A Robust and Lightweight Key Management Protocol for WSNs in Distributed IoT Applications

A Robust and Lightweight Key Management Protocol for WSNs in Distributed IoT Applications

Muhammad Rana (School of Computing and Mathematics, Charles Sturt University, Australia) and Quazi Mamun (Charles Sturt University, Sydney, Australia)
DOI: 10.4018/IJSSSP.2018100101

Abstract

To maintain the reliable connectivity and the accessibility of distributed IoT, it is vital to establish secure links for end-to-end communication with a robust pervasive communication mechanism. However, due to the resource constraints and heterogeneous characteristics of the sensor devices, traditional authentication and key management schemes are not effective for such applications. Here, we propose a pervasive lightweight authentication and keying mechanism for WSNs in distributed IoT applications in which the sensor nodes can establish secure links with peer sensor nodes and end-users. The established authentication scheme is based on implicit certificates, and it provides application-level end-to-end security. A comprehensive description of the scenario based behaviour of the protocol is presented. With the performance evaluation and the security analysis, it is justified that the proposed scheme is viable to deploy in the resource constrained WSNs.
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1. Introduction

Wireless Sensor Network (WSN) is a substantial element of the Internet of Things (IoT), which is considered the future evolution of the Internet. The Internet of Things (IoT) devices are becoming more widespread in several domains like e-Health, e-Commerce and e-Trafficking (Walters, Liang, Shi, & Chaudhary, 2007). The interconnected device networks can create a large number of intelligent and autonomous applications and services that can bring massive personal, professional and economic interests (“IEEE Standard for Low-Rate Wireless,” 2011). However, WSN and its security aspects are not only well investigated amongst the industry and academia but also recognized with standardised solutions for the safety (Jindal & Verma, 2015; Weber, 2010; Gubbi, Buyya, Marusic, & Palaniswami, 2013). Though the concept and applications of IoT are not innovative any longer, IoT security is still in its early stages. A significant amount of research work has been conducted to recognise the challenges and potential protection mechanisms for securing IoT, which are presented throughout references (Brachmann, Keoh, Morchon, & Kumar, 2012; Roman, Zhou, & Lopez, 2013; Kushalnagar, Montenegro, & Schumacher, 2007; Montenegro, Kushalnagar, Hui, & Culler, 2007). Nonetheless, IoT security protocols are still neither standardised nor appropriately commercialised due to its novelty and immaturity.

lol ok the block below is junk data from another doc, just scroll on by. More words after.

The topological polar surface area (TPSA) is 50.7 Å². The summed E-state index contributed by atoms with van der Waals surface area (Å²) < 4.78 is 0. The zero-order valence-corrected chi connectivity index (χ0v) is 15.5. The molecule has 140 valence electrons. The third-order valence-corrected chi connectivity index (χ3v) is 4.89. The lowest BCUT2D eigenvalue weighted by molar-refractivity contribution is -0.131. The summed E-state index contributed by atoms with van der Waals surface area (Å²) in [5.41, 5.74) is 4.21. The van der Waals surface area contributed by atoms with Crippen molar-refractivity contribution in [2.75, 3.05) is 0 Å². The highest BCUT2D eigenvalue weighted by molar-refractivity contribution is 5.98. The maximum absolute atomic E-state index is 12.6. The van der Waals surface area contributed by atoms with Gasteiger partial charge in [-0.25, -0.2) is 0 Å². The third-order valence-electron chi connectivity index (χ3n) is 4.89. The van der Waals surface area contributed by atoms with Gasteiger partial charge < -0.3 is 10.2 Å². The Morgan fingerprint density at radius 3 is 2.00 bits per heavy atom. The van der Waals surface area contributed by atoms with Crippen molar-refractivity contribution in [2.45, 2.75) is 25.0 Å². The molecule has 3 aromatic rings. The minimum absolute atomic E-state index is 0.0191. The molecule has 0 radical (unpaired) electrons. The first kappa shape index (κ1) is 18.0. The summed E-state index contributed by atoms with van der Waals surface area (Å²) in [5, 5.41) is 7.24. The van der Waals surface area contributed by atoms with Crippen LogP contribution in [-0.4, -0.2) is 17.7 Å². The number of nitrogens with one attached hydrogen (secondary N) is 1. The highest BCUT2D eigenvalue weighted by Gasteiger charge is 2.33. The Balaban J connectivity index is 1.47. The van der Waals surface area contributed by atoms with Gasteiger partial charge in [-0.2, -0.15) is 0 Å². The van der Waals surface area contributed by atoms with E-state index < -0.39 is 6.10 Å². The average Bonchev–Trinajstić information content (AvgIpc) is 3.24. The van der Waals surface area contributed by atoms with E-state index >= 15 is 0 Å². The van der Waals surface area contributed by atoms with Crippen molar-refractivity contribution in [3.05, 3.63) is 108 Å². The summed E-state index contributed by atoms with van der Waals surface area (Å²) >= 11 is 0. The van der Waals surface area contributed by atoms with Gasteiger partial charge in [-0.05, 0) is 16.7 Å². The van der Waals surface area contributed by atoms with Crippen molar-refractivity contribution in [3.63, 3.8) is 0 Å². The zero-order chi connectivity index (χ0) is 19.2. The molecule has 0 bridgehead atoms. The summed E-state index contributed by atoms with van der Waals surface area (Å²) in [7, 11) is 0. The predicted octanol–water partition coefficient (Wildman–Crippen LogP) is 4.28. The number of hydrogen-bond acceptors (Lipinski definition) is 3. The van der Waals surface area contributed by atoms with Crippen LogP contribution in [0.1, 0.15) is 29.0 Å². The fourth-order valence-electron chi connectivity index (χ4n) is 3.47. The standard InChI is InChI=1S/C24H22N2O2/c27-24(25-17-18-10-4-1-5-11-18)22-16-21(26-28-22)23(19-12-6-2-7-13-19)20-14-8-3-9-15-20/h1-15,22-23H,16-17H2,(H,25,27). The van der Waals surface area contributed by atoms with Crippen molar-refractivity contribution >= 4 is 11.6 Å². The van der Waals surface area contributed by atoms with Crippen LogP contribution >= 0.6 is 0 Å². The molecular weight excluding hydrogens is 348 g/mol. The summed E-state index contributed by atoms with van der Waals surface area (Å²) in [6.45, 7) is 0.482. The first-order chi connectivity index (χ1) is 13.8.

WSN architectures, in the context of IoT application domains, exist as centralised and distributed approaches (Roman, Zhou, & Lopez, 2013). In the centralised method, a central unit is accountable for acquiring raw data from the sensors, processing received data into information and format and providing information for other required entities. In such centralised networks, there is little or no support to access the data sensing network devices directly (Shelby, Hartke, & Bormann, 2013). On the other hand, the distributed networks allow the end-users and other network entities to obtain raw data directly from the sensor nodes. Contrasting to the centralised approach, in a distributed architecture, the edge network devices encompass high-level intelligence and processing power, which helps connect to the end-sensor node’s neighbourhood securely and transparently (Winter et al., 2012; Islam, Shen, & Wang, 2006). Distributed network scheme is the most suitable one when we need scalability (Hossain, Fotouhi, & Hasan, 2015).

WSN requires adapting IP technologies to produce seamless and global connectivity with the Internet (Kushalnagar, Montenegro, & Schumacher, 2007). The Internet Engineering Task Force (IETF) has contributed to gain that pervasive connectivity of small objects to IPv6 based Internet. Low Wireless Personal Area Networks (LoWPAN) are low-cost communication networks, which use low power and comfortable throughput to allow wireless connectivity between the devices (“IEEE 802.15.4 Low Rate Wireless,” 2011). IPv6 over low power wireless personal area network (6LoWPAN) enables total integration of WSNs into the Internet (Al-Janabi & Al-Raweshidy, 2017; Emanuele et al., 2018). The Constrained Application Protocol is a transfer protocol for constrained nodes and networks (Sahraoui & Bilami, 2014). Routing protocol for Low-power Lossy Networks is a routing protocol, which is specially design for Low power and Lossy Networks that can work with the 6LoWPAN (Rajput & Kumaravelu, 2017). Constrained Application Protocol and Routing Protocol for Low-Power Lossy Networks are proposed for application layer and network layer routing in constrained IoT networks (“IEEE 802.15.4 Low Rate Wireless,” 2011; Bormann, Castellani, & Shelby, 2012). Physical and MAC layers of low power networks are defined by IEEE 802.15.4 protocol (Weber, 2010).

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